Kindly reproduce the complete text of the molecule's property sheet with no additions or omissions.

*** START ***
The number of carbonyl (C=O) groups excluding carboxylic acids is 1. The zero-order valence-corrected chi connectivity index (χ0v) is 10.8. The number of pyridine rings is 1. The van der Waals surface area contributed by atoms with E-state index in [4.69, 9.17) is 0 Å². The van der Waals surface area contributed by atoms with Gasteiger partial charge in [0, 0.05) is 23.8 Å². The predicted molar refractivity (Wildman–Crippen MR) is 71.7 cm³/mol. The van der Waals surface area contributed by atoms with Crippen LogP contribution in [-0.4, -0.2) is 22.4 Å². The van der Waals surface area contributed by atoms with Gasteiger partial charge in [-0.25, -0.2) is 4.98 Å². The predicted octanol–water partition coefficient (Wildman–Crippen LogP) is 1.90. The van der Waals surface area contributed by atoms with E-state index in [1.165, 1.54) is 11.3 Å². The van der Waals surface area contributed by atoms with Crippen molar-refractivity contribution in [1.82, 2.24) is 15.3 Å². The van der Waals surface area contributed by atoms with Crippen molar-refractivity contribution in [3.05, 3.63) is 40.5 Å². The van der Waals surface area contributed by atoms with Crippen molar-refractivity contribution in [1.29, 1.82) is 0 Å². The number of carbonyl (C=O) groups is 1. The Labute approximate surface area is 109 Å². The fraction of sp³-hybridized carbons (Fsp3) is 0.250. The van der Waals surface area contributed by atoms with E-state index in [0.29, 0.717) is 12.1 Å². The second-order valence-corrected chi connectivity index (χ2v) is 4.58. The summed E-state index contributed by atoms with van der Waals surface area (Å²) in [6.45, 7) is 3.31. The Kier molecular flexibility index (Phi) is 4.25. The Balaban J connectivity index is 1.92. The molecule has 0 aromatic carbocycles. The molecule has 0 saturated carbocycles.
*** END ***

The number of carbonyl (C=O) groups excluding carboxylic acids is 1. The zero-order valence-corrected chi connectivity index (χ0v) is 10.8. The number of pyridine rings is 1. The van der Waals surface area contributed by atoms with E-state index in [4.69, 9.17) is 0 Å². The van der Waals surface area contributed by atoms with Gasteiger partial charge in [0, 0.05) is 23.8 Å². The predicted molar refractivity (Wildman–Crippen MR) is 71.7 cm³/mol. The van der Waals surface area contributed by atoms with Crippen LogP contribution in [-0.4, -0.2) is 22.4 Å². The van der Waals surface area contributed by atoms with Gasteiger partial charge in [-0.25, -0.2) is 4.98 Å². The predicted octanol–water partition coefficient (Wildman–Crippen LogP) is 1.90. The van der Waals surface area contributed by atoms with E-state index in [1.165, 1.54) is 11.3 Å². The van der Waals surface area contributed by atoms with Crippen molar-refractivity contribution in [1.82, 2.24) is 15.3 Å². The van der Waals surface area contributed by atoms with Crippen molar-refractivity contribution in [3.05, 3.63) is 40.5 Å². The van der Waals surface area contributed by atoms with Crippen molar-refractivity contribution in [1.29, 1.82) is 0 Å². The number of carbonyl (C=O) groups is 1. The Labute approximate surface area is 109 Å². The fraction of sp³-hybridized carbons (Fsp3) is 0.250. The van der Waals surface area contributed by atoms with E-state index in [0.29, 0.717) is 12.1 Å². The second-order valence-corrected chi connectivity index (χ2v) is 4.58. The summed E-state index contributed by atoms with van der Waals surface area (Å²) in [6.45, 7) is 3.31. The Kier molecular flexibility index (Phi) is 4.25. The Balaban J connectivity index is 1.92. The molecule has 0 aromatic carbocycles. The molecule has 0 saturated carbocycles.